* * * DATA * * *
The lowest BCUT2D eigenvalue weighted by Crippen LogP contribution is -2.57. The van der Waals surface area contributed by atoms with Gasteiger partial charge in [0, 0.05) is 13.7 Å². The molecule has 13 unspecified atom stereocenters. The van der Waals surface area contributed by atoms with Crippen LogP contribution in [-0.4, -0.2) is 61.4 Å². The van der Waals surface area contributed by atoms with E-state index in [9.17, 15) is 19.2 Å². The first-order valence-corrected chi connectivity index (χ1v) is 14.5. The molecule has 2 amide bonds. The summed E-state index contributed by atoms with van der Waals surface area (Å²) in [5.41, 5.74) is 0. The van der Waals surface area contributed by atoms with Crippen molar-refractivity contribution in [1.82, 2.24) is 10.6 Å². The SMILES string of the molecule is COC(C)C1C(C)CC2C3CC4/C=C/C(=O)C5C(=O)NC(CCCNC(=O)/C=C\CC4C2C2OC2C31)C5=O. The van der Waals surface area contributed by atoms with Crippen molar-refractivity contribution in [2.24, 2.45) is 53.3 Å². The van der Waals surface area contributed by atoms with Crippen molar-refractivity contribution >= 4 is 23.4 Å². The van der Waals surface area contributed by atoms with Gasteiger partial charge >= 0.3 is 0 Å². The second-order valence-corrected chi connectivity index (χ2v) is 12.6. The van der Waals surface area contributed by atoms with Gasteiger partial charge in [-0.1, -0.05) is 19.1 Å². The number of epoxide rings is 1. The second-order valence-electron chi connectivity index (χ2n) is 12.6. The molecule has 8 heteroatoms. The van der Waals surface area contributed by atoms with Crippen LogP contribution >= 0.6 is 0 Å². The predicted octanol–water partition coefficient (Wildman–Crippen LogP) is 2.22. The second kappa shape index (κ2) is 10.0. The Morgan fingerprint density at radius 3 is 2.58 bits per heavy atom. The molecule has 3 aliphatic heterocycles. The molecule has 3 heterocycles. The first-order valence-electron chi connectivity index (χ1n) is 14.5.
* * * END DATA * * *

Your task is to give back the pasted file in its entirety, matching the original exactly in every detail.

The lowest BCUT2D eigenvalue weighted by Crippen LogP contribution is -2.57. The van der Waals surface area contributed by atoms with Gasteiger partial charge in [0, 0.05) is 13.7 Å². The molecule has 13 unspecified atom stereocenters. The van der Waals surface area contributed by atoms with Crippen LogP contribution in [-0.4, -0.2) is 61.4 Å². The van der Waals surface area contributed by atoms with E-state index in [9.17, 15) is 19.2 Å². The first-order valence-corrected chi connectivity index (χ1v) is 14.5. The molecule has 2 amide bonds. The summed E-state index contributed by atoms with van der Waals surface area (Å²) in [5.41, 5.74) is 0. The van der Waals surface area contributed by atoms with Crippen molar-refractivity contribution in [1.82, 2.24) is 10.6 Å². The SMILES string of the molecule is COC(C)C1C(C)CC2C3CC4/C=C/C(=O)C5C(=O)NC(CCCNC(=O)/C=C\CC4C2C2OC2C31)C5=O. The van der Waals surface area contributed by atoms with Crippen molar-refractivity contribution in [2.24, 2.45) is 53.3 Å². The van der Waals surface area contributed by atoms with Crippen molar-refractivity contribution >= 4 is 23.4 Å². The van der Waals surface area contributed by atoms with Gasteiger partial charge >= 0.3 is 0 Å². The second-order valence-corrected chi connectivity index (χ2v) is 12.6. The van der Waals surface area contributed by atoms with Gasteiger partial charge in [-0.1, -0.05) is 19.1 Å². The number of epoxide rings is 1. The second-order valence-electron chi connectivity index (χ2n) is 12.6. The molecule has 8 heteroatoms. The van der Waals surface area contributed by atoms with Crippen LogP contribution >= 0.6 is 0 Å². The predicted octanol–water partition coefficient (Wildman–Crippen LogP) is 2.22. The second kappa shape index (κ2) is 10.0. The Morgan fingerprint density at radius 3 is 2.58 bits per heavy atom. The molecule has 3 aliphatic heterocycles. The molecule has 3 heterocycles. The first-order valence-electron chi connectivity index (χ1n) is 14.5.